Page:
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Old September 21st, 2011, 07:17 PM   #1
trs80
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Default Cracked brake line, '92 Park Ave, need advice

I just finished refreshing the brakes on the in laws '92 Buick Park Ave and when doing so I found a pin hole leak. Its in the hard line for the drivers rear drum. I attached some pictures that show the leak and the two fittings that would subsequently have to been loosened.

Here is the leak. The pin hole leak is about two inches rear of the bracket.


This is the body side connection for said hard line. Forward of this is where the two lines split. Not sure its worth trying to loosen. That shizz is crusty.


Rear connection for the hard line. This one is not as crusty.


Misc. pic of drum setup.



*****


If I can remove the line, anyone know a place I can have one custom bent?

Should I just man up and replace all the hard lines?

What would you do?
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Old September 21st, 2011, 07:25 PM   #2
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Man up. Bend them by hand. Its not that bad.
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Old September 21st, 2011, 07:39 PM   #3
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Originally Posted by ChevyRacer1981 View Post
Man up. Bend them by hand. Its not that bad.
I bought a tubing bender at Menards for about $10 that bends up some super clean brake lines.


There easy to bend.
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Old September 21st, 2011, 07:40 PM   #4
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More than likely you will have to replace more lines in the future. You have to custom bend the lines yourself. A good set of tube wrenches (or whatever they are called) work great along with some good penetrating oil. You can borrow the the tools to flare the ends of the lines from an auto parts store.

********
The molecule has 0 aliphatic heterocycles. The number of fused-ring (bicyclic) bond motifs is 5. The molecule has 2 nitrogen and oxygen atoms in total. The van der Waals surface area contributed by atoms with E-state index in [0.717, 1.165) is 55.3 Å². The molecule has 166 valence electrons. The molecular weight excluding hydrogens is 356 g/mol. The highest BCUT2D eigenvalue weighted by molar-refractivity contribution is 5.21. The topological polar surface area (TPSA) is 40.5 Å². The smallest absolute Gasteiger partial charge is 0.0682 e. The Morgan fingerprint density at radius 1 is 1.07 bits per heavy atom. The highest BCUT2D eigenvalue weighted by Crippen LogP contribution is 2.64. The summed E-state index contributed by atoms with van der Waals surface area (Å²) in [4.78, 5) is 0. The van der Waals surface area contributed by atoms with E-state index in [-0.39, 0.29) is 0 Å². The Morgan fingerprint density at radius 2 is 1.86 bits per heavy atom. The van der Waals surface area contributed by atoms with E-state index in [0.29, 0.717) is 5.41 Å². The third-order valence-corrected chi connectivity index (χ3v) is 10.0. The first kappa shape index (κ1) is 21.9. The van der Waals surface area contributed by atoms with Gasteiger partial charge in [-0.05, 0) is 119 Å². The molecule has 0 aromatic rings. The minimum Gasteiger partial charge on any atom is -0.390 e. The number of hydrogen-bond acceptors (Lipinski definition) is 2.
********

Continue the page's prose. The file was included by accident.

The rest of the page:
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Old September 21st, 2011, 07:45 PM   #5
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Bend them yourselves, start spraying those fittings with PB blaster or Kroil and you may be surprised how easy the will come out.

Or just cut them out and put all new in.
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Old September 21st, 2011, 07:47 PM   #6
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Don't waste your money on a tube kinker for 3/16 line, it is just as easy to bend by and and less frustrating. My tube bender works like crap on 3/16, not too bad on 1/4 and superb on 3/8, so I rarely ever use it.

Take the old line apart before you go to the parts store. That way you can bring it in and get the right length and you will know how much other crap is going to break along the way. Saves a second or third trip to the store.

How much further from the crusty junction to the next one that might be less rusty? Unless you are extremely careful to not twist the good line off while wrestling with the broken end, you will end up going to the next joint. By the look of that junction, replacing that as well might be a great idea, saves having to do it in a month or two when its brutally cold.

My advice, replace all questionable lines and hoses NOW to avoid a nasty salty, cold fix later.
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Old September 21st, 2011, 08:04 PM   #7
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What type of line is best? Galvanized, Stainless, Powder Coated?

Thinking something like this will get me started.
http://www.jegs.com/i/JEGS-Performan...oductId=756203
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Old September 21st, 2011, 08:11 PM   #8
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Try EZ Bend line. Its a nickle copper alloy, bends and flares like a dream, will never rust, and I've tried to kink it and couldn't. The downside is that it's more expensive. Advanced auto parts carries the line. It's very important to keep the proportioning valves (the two rusty looking cylinders that are inline) in the same direction, they are expensive so it'd be best to re-use them if possible. If penetrating oil doesn't work, try heating and cooling.
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Old September 21st, 2011, 10:44 PM   #9